Ray v. Ray

Annotate this Case

217 N.W.2d 492 (1974)

John Wayne RAY, Natural Father of Jodi Lynn Ray, Respondent, v. Sandra Joy RAY, Appellant.

No. 44409.

Supreme Court of Minnesota.

April 19, 1974.

*493 Gerald C. Martin, Legal Aid Service of Duluth, Duluth, for appellant.

Eckman Mellum & Bieter, and Thomas J. Bieter, Duluth, for respondent.

Considered and decided by the court without oral argument.


This is an appeal from a district court order granting a writ of habeas corpus. John Wayne Ray, a nonresident father sought custody of his child, Jodi Lynn Ray, through application for a writ of habeas corpus supported by a custody order from a county court of South Carolina. Originally, custody of the child was given to the mother, Sandra Joy Ray, under a 1969 South Carolina divorce decree. In 1973, however, a South Carolina court order transferred custody to the father. The Minnesota district court, in granting the writ to the father, honored the South Carolina custody order as a matter of comity.

The only issue on appeal is whether the district court properly gave extraterritorial effect to the South Carolina order. We find that the South Carolina court did not have jurisdiction and the custody order should not have been honored. We must reverse.

John Wayne Ray and Sandra Joy Ray were married in Duluth in 1966 but moved to South Carolina while Ray was in the military service. The wife returned to Minnesota, and John Ray secured a divorce in South Carolina on the grounds of desertion. The South Carolina divorce decree gave custody of the child to the mother and the child has been in her mother's custody ever since leaving South Carolina. Jodi Lynn Ray is now over 6 years of age, lives with her mother, and attends school in Duluth.

John Ray did not visit either his former wife or child between July 1967 and the summer of 1972. In the summer of 1972 Sandra and John Ray agreed that Jodi could visit her father in South Carolina for one month. Later they agreed to an extension of the visit until August. When the child was not returned at the end of the agreed visitation period, Sandra Ray traveled to South Carolina to get her child. Once in South Carolina she was informed that a custody hearing was to be held. Represented by counsel, she attended the hearing and was given temporary custody pending the issuance of the court's order. The mother and child then returned to Duluth after the issuance of the temporary custody order, and 8 months later, in April 1973, the South Carolina court ordered a change of the child's custody.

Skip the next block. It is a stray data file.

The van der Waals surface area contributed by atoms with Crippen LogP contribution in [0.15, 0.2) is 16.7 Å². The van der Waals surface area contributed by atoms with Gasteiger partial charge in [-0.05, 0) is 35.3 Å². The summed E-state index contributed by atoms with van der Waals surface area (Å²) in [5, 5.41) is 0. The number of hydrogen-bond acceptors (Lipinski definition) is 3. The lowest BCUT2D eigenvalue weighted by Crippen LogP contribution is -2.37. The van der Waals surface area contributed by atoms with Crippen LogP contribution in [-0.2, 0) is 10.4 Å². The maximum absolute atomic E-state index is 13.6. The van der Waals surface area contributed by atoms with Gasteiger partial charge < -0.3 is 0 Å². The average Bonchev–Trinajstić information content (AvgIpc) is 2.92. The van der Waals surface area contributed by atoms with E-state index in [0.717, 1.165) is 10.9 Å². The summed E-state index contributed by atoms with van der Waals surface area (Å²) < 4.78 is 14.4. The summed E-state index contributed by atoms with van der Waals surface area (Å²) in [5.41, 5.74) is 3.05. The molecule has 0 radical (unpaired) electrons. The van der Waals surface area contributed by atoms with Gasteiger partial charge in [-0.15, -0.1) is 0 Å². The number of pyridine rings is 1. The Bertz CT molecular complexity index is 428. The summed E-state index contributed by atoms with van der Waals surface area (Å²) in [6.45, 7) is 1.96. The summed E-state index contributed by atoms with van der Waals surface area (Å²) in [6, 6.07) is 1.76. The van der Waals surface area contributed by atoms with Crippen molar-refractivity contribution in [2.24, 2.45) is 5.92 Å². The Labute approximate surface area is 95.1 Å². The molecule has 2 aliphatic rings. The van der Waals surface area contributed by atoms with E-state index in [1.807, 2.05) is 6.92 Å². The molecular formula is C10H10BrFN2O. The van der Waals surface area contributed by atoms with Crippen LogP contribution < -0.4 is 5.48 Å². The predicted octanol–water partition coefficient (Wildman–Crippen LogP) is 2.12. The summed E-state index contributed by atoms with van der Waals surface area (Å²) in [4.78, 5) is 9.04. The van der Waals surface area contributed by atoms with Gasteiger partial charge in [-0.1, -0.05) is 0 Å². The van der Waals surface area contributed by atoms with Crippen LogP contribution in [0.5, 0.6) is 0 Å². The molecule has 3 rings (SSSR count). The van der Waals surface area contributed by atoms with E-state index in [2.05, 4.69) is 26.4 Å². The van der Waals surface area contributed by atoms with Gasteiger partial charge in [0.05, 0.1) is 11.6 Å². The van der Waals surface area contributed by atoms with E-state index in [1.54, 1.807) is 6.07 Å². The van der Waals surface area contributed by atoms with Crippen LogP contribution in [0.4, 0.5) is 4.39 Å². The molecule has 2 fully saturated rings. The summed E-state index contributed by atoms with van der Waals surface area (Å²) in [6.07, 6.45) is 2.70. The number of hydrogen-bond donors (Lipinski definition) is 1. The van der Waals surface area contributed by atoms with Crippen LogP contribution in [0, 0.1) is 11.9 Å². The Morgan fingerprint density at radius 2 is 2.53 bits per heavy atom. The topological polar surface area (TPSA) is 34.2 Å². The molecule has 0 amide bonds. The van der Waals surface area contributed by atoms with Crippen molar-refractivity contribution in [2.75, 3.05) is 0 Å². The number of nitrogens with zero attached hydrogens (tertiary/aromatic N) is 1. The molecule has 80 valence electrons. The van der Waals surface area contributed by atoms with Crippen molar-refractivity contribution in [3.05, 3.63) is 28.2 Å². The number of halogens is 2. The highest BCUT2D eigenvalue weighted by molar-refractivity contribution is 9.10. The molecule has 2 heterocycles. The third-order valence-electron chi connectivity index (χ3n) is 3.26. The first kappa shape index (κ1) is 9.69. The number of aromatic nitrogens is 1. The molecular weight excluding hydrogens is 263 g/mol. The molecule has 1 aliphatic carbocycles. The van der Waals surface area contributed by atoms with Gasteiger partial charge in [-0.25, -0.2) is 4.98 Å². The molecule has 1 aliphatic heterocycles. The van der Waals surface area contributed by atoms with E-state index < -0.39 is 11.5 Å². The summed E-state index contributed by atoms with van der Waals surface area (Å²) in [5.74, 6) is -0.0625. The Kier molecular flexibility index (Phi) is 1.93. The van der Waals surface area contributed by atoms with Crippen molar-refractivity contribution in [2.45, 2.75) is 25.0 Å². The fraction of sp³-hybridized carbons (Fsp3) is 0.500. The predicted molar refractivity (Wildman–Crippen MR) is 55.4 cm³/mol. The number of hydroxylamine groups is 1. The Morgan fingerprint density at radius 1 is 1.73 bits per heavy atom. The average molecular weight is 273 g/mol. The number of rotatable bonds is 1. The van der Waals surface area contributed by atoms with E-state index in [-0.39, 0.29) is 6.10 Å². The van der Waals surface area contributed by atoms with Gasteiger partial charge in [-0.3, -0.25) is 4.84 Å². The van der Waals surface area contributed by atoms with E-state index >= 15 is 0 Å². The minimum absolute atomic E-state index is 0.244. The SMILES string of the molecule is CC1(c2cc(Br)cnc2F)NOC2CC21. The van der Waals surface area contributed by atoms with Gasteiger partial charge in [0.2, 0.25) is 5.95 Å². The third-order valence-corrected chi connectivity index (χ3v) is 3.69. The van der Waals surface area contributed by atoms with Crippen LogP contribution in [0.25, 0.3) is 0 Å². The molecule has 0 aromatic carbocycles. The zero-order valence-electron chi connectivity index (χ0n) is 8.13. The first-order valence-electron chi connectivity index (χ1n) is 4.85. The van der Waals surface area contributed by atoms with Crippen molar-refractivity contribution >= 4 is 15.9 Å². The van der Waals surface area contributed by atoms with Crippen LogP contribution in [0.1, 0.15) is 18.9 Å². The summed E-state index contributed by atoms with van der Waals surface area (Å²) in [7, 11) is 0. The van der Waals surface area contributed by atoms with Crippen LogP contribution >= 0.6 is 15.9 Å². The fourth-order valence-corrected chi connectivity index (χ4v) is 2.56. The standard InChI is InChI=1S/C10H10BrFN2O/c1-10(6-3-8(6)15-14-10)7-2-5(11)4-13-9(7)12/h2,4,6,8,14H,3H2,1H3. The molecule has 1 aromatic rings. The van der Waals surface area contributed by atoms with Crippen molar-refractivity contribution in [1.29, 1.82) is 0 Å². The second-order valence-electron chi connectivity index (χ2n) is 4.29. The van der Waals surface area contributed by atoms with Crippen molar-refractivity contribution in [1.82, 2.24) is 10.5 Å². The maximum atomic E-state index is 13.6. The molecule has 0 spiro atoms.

Neither the district court nor the South Carolina court found the mother to be unfit or the child to be neglected, abused, or otherwise in need of the court's protection.

Sandra Joy Ray is domiciled in Minnesota. Since a child's domicile follows that of the parent to whom custody has been given, Jodi Lynn Ray is also domiciled in Minnesota. State ex rel. Larson v. Larson, 190 Minn. 489, 252 N.W 329 (1934); MacWhinney v. MacWhinney, 248 Minn. 303, 79 N.W.2d 683 (1956). John Wayne Ray is not domiciled in Minnesota. He presently is remarried and resides in South Carolina.

We said in In re Petition of Barker v. Barker, 286 Minn. 314, 315, 176 N.W.2d 99, 101 (1970), "* * * [C]hild custody orders are not entitled to full faith and credit." If custody orders are given extraterritorial effect, it is on the basis of *494 comity. But custody orders will not be given extraterritorial effect when the foreign court lacked jurisdiction. Hughes v. Hughes, 276 Minn. 380, 150 N.W.2d 572 (1967).

In the Larson case and subsequent cases, we stated the general rule of jurisdiction in custody proceedings. The state of the child's domicile, the state with the greater interest in the child, is the state with the power to determine custody of the child. A custody proceeding is in the nature of an action in rem, the child's status being the res. Therefore, only the court of the state where the child is domiciled may change that status. State ex rel. Larson v. Larson, supra; State ex rel. Glasier v. Glasier, 272 Minn. 62, 137 N.W.2d 549 (1965); In re Petition of Barker v. Barker, supra. Since Jodi Lynn Ray was not domiciled in South Carolina, the South Carolina court lacked the power to issue an order changing custody of the child.

There is an exception to this general rule. We recognize that the court of the state where the child is domiciled may have concurrent jurisdiction with the court of another state when the child is present in that state, there is no outstanding judicial award of custody by a foreign court, and that state acts in furtherance of the child's welfare. State ex rel. Jaroszewski v. Prestidge, 249 Minn. 80, 81 N.W.2d 705 (1957). However, this exception does not provide a basis for South Carolina's jurisdiction. It is true that at the time of the South Carolina custody hearing, the child was present and both parents were present and represented by counsel. There were no outstanding judicial awards of custody by a foreign court. But the South Carolina court did not act in furtherance of the child's welfare within the meaning of the Larson and Glasier cases. In Larson we said:

"* * * Except where necessary as a police measure * * * it would seem that the only court which has the power to fix, to change, or to alter this status is the court of the state in which the minor child is domiciled." 190 Minn. 491, 252 N.W. 330.

In examining the record we do not find that it was necessary for the South Carolina court to take jurisdiction as a police measure. Therefore, this case does not fall within the exception to the rule stated in the Larson case. The South Carolina court lacked jurisdiction.